A Sugar What?
A Sugar Glider, "Petarus Breviceps", is a small marsupial native to Australia, Indonesia, and surrounding areas.
Are they rodents? I was told they're as easy to own as a hamster.
No, sugar gliders are Marsupials.  They require a much stricter care regimen including a balanced diet, a large cage, daily interaction and a glider friendly vet.  NEVER let your vet float a glider's teeth like they would a rodent!
Are they good pets?
They can be, but it requires a large amount of love and devotion.  They're not your average small pet that can be left alone for a weekend while you go on vacation, they're illegal in some cities and states, they require a specialized vet (most often in the middle of the night when they're awake).  Unlike their rodent counterparts (hamsters, gerbils, etc.), they are expensive if managed properly.  Having them become a good pet depends in large part on the thought and planning you put in before acquiring a glider, as well as the time and love expended once you choose your glider.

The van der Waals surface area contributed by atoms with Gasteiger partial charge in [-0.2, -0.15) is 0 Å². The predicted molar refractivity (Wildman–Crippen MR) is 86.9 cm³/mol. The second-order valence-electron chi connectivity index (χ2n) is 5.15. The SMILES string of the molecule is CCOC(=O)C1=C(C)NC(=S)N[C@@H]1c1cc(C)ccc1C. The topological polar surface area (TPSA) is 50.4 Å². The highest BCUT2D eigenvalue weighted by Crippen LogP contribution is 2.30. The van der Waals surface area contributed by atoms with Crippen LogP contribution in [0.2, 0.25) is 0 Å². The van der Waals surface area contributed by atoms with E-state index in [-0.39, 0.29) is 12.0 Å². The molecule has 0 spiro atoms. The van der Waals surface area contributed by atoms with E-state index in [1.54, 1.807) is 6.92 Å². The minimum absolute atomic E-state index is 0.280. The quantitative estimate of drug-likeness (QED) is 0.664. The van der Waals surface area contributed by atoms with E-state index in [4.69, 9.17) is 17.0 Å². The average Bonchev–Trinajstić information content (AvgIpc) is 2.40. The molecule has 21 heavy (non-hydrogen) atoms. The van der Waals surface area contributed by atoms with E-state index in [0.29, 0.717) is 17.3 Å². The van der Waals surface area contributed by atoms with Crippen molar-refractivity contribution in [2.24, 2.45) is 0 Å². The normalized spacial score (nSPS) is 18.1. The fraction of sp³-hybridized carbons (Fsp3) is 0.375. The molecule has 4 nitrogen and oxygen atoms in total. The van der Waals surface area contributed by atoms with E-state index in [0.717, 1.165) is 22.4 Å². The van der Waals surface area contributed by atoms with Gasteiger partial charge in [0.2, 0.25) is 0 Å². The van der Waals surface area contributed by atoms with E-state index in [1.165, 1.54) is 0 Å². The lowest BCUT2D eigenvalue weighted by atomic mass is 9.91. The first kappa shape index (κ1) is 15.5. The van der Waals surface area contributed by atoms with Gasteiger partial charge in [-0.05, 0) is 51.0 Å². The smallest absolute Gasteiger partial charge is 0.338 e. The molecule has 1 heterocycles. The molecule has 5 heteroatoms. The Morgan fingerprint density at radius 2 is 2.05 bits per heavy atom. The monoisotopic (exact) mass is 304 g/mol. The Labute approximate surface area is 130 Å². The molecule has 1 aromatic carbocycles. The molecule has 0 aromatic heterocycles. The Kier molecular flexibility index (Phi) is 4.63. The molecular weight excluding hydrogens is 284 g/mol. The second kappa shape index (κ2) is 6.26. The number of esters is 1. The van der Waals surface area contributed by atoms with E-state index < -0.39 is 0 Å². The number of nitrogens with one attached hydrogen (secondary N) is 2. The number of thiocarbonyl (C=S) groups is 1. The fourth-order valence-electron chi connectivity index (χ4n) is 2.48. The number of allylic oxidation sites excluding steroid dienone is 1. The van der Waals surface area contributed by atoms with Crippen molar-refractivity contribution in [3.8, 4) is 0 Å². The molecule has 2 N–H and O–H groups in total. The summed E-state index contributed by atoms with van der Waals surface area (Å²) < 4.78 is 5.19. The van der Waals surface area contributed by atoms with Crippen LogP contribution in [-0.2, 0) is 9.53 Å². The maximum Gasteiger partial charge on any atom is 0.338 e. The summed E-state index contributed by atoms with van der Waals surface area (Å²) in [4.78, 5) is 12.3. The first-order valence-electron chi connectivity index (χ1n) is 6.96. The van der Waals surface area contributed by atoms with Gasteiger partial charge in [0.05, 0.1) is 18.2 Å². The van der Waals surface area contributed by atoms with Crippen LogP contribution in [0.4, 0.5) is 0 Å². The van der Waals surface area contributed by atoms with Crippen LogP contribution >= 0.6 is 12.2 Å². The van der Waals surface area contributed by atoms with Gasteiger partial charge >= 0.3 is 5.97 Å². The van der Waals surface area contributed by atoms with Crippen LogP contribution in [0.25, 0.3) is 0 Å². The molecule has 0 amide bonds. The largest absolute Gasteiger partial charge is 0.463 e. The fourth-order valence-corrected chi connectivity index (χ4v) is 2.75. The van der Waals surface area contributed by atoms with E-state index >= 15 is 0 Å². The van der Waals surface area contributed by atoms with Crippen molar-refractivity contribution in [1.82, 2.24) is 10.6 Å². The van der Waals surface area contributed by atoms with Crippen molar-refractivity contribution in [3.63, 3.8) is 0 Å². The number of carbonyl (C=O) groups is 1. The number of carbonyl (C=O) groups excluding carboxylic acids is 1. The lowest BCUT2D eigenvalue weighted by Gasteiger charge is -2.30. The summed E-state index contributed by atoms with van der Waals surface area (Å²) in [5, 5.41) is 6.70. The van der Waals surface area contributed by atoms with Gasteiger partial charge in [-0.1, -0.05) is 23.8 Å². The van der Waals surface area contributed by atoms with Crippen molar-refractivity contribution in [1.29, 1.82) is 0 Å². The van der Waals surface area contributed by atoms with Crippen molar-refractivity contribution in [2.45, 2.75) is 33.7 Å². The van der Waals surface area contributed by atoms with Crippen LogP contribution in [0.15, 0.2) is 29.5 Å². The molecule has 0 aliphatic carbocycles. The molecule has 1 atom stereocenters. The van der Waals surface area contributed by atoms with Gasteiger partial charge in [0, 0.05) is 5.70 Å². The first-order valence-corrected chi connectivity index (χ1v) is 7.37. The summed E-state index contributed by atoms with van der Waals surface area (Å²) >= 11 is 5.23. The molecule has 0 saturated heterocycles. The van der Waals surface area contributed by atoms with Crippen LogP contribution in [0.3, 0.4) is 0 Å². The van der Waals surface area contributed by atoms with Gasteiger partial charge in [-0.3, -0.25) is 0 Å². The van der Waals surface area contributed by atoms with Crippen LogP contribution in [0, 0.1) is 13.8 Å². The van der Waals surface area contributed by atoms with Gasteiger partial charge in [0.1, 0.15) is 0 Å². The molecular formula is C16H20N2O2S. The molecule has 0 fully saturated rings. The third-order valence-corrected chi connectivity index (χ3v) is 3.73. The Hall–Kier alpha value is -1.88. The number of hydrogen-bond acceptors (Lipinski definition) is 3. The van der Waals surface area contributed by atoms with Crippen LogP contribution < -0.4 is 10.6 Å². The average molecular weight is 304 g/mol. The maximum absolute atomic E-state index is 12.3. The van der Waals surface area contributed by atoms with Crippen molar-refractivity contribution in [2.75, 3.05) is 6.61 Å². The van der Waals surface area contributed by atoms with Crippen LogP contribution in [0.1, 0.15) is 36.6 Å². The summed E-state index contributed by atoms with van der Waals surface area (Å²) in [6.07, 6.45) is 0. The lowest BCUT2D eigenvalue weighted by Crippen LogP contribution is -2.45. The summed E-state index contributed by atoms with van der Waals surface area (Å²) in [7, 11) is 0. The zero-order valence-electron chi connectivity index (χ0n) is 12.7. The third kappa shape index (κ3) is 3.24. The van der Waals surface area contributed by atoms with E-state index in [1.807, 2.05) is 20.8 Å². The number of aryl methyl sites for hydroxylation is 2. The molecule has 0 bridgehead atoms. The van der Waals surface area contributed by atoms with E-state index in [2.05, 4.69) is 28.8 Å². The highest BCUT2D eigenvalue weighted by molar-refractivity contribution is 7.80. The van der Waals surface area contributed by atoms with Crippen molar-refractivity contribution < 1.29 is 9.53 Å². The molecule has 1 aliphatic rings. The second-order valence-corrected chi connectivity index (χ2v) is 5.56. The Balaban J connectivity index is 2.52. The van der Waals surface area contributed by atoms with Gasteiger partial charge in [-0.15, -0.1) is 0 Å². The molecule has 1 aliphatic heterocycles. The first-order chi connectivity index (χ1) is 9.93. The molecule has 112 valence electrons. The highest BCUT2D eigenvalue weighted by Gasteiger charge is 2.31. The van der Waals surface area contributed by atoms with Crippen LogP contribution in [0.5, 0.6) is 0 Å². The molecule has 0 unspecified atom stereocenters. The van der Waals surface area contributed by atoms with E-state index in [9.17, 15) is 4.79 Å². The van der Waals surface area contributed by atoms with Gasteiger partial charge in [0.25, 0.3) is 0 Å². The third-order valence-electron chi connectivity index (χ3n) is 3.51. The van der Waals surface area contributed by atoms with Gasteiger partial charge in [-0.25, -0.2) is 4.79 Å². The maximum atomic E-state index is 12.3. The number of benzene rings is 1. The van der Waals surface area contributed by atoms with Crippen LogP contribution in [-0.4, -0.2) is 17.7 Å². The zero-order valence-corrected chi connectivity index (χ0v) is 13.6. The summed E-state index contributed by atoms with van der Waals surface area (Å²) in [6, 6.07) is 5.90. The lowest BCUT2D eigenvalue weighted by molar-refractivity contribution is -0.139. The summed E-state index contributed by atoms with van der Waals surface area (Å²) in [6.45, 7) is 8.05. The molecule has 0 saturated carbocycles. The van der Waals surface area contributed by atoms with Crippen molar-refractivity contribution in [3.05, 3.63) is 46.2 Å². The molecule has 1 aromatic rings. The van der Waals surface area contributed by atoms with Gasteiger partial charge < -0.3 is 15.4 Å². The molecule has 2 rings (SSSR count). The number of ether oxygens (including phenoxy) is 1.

How long do they live?
They live an average of 12 to 15 years in captivity.
Do I need a vet?
Yes!  You will need not only a glider vet for normal hours, but a good glider emergency vet as many times the need for a vet arises during the night while your gliders are up and active.
What do they eat?
Gliders require a specialized diet with a delicate balance of protein, calcium, fruits, veggies and other important nutrients.  There are many commonly accepted diets including (but not limited to): BML, Priscilla's Diet, The HPW Diet and Darcy's Diet (aka the Ensure diet).
Can I have them any place I live?
That depends on where you live.  They are illegal in some states as well as in some cities and counties in otherwise legal states.  Please visit Sugar Glider State Restrictions for a more in-depth look at if they're legal where you live.
What is the proper way to house them?